Director Christopher Marino of UNCW’s theatre department tackles a new take on Christopher Marlowe’s 16th century “Dr. Faustus.” For the production, Marino collaborated with local composer Adrian Varnam to set Marlowe’s blank-verse drama to music.
Marino opens the evening with a curtain speech and notes, for the most part, UNCW doesn’t do curtain speeches. However, his rendition of “Dr. Faustus” really warrants a bit of context. He’s right; the experimental nature of the production—which meshes Elizabethan and modern theatre—is unusual. Wilmington’s audiences are seeing a particular script and score for the first time on stage.
Scenic designer Randall Enlow has taken the unique blending as a guiding principal. The traditional balcony for the orchestra found in Elizabethan and Jacobian theatre is paired with a raked center platform. Farther forward—and sometimes masking the elements—are a series of sliding screens filled with projected images, and for a pivotal scene, a shadow play. Extreme stage right we see Dr. Faustus’ desk piled with books, a skull and the tools of his trade as a philosopher. It is clear we are in a world of mystery, shadow and mysticism.
The show opens with a prologue by the prophet (Darien Faison); he is essentially the chorus of the production. Think of Derek Jacobi’s role in Branagh’s “Henry V” similar to what Faison is tasked with: Explain the exposition to the audience in a compelling and comprehensible way.
Unlike Jacobi, he has to do so while singing a solo before a live audience.
We meet Dr. Faustus (Tommy Goodwin), a young man whose thirst and greed exceed the bounds of the physical world. Let’s say he has fallen in with a bad crowd. First he’s got Valdes (Savannah Dougherty) and Cornelius (Trevor Tackett), two local occult practitioners tempting him with the possibilities of what he can achieve with magic. Then there are two angels sitting on his shoulders: good angel (Madeline Boltinghouse) and bad (Naswana Moon)—both of whom argue for his very soul. Valdes and Cornelius pull off some remarkable work with German accents in singing and storytelling. They get a lot of laughs for their portrayal of German performance artists—kind of like more serious and satanic versions of Mike Myers and Dana Carvey’s Sprockets from “Saturday Night Live.”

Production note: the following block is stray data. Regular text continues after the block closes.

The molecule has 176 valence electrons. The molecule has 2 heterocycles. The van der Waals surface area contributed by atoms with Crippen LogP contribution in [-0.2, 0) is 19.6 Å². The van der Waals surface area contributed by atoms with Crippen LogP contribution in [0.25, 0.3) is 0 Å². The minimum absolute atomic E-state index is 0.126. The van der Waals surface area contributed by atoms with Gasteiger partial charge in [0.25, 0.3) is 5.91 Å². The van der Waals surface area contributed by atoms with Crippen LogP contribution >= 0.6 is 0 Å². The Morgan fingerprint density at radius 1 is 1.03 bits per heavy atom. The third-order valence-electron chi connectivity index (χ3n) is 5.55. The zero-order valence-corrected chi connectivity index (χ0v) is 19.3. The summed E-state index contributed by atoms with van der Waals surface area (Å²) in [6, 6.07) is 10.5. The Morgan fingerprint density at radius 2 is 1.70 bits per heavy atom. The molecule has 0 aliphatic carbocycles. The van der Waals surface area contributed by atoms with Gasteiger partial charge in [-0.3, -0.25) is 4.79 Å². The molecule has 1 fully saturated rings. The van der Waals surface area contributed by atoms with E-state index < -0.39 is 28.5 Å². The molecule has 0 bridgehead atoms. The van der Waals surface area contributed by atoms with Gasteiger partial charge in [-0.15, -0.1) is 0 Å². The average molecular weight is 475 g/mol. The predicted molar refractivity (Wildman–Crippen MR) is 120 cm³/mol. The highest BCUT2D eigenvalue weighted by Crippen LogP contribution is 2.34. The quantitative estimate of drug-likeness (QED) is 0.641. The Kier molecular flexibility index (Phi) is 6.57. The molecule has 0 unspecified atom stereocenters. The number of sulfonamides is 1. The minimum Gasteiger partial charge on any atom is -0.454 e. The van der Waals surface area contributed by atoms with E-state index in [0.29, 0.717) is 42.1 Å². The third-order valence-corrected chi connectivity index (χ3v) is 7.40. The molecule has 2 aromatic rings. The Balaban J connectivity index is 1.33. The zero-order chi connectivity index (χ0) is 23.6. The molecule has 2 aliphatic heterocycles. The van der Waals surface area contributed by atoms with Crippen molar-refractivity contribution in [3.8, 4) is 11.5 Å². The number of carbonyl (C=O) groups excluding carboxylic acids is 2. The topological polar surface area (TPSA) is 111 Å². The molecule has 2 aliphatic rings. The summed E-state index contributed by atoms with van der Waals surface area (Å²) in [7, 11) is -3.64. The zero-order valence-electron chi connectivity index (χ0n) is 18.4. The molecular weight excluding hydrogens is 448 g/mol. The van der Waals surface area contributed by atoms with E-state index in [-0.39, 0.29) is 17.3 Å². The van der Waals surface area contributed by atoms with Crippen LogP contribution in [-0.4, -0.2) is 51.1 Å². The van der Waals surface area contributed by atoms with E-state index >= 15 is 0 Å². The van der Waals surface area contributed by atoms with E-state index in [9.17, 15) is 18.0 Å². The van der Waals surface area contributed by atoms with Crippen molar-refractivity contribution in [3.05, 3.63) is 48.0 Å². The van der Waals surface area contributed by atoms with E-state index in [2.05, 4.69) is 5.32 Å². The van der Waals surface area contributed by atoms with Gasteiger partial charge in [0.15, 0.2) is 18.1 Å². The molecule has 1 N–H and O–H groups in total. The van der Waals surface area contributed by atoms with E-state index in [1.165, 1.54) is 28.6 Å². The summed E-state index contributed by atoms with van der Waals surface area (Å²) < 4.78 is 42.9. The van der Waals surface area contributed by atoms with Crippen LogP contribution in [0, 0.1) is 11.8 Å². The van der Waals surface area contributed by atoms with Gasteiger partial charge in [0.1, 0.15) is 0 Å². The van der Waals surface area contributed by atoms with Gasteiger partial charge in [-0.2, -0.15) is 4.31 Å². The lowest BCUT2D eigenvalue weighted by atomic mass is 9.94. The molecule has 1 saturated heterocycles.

When Faustus summons Mephistopheles (Sarah Kilgore), it gets really interesting. He is faced with a legitimate crossing of the rubicon. Mephistopheles demands he sign over his soul to Lucifer (Michael Pipicella) on a scroll written in his own blood. With the enticement of Kilgore’s Mephistopheles, Goodwin’s Faustus transforms. He seems to need someone to play off of—the difference between his monologues and interaction with her are like night and day.
Kilgore is tempting, taunting and demanding. The possibility of willingly following her into eternal damnation is completely believable—and Goodwin goes in spite of numerous warnings to the contrary.
Pipicella’s Lucifer is a captivating blend of Jerry Lee Lewis and Jimmy Swaggart at the height of both of their popularity. It’s a boogie-woogie televangelist, who will steal your soul and charm you to hell. Between he and Kilgore, there needs to be a warning sign of some kind to unsuspecting souls.
Marino has an amazing sense for successful visual theatre—so much so the choices for who the Seven Deadly Sins (Bailey Watkins, Josh Browner, John Williams, Maddie Brien, Nick Raeff, Zachary Beehler, Jack Towner) appear to be is quite a poignant choice for our day and age. Audiences who saw Marino’s rendition of “Measure for Measure” as a protest against HB2 will see his visual choice continues in using theatre as a form of statement and protest. It is an interesting update and really does put the presence of the sins in our daily lives in clear context. How quickly and easily can we slide into each of these mistakes?
On that note, in the second half, when Sean Owens’ Pretender appears to engage with his fellow plotters, what we get visually is unmistakable. Marino and costumer Mark Sorensen paint a picture we have all seen many times in the last year and it is visceral. Owens gives a frightening rendition to clearly show he is committed to his course of action—and how easily it is for one to fall into. What Marino succeeds in communicating with the scenes is incredible in its detail and visual power.
UNCW isn’t primarily a musical theatre program, and to that end, this is far outside of the experience for many students who are trying something new for the first time. Most of them are singing solos. Moreover, they are singing new music—a challenge for all performers to learn. Varnam has set a lot of the text directly to music, so it doesn’t have the structure an individually written song does, with lyrics created specifically for a certain piece of music. The lyrics are part of a larger text, and so it makes the storytelling elements a different challenge than a traditional musical.
In fact, audiences should not approach the show expecting a Kander and Ebb or Rodgers and Hammerstein experience, with soaring voices like powerhouses Kendra Goering-Garrett or Heather Setzler give on the local scene. This is a different ball of wax entirely. Adrian Varnam scored the entire show so there is incidental music, there are sound effects produced by the band, and then there are the songs. Varnam incorporates a lot of musical elements of the 16th and 17th centuries but he doesn’t make the entire show sound like “Greensleeves” (thankfully). It is raucous, loud and intense. Valdes and Cornelius sound like German synth pop. No doubt the music manifests a lot of the characters’ struggles.
In many ways, this first run of Marino and Varnam’s “Dr. Faustus” seems more of a workshop of entirely new material rather than a revival of a classic play. It is very creative and experimental.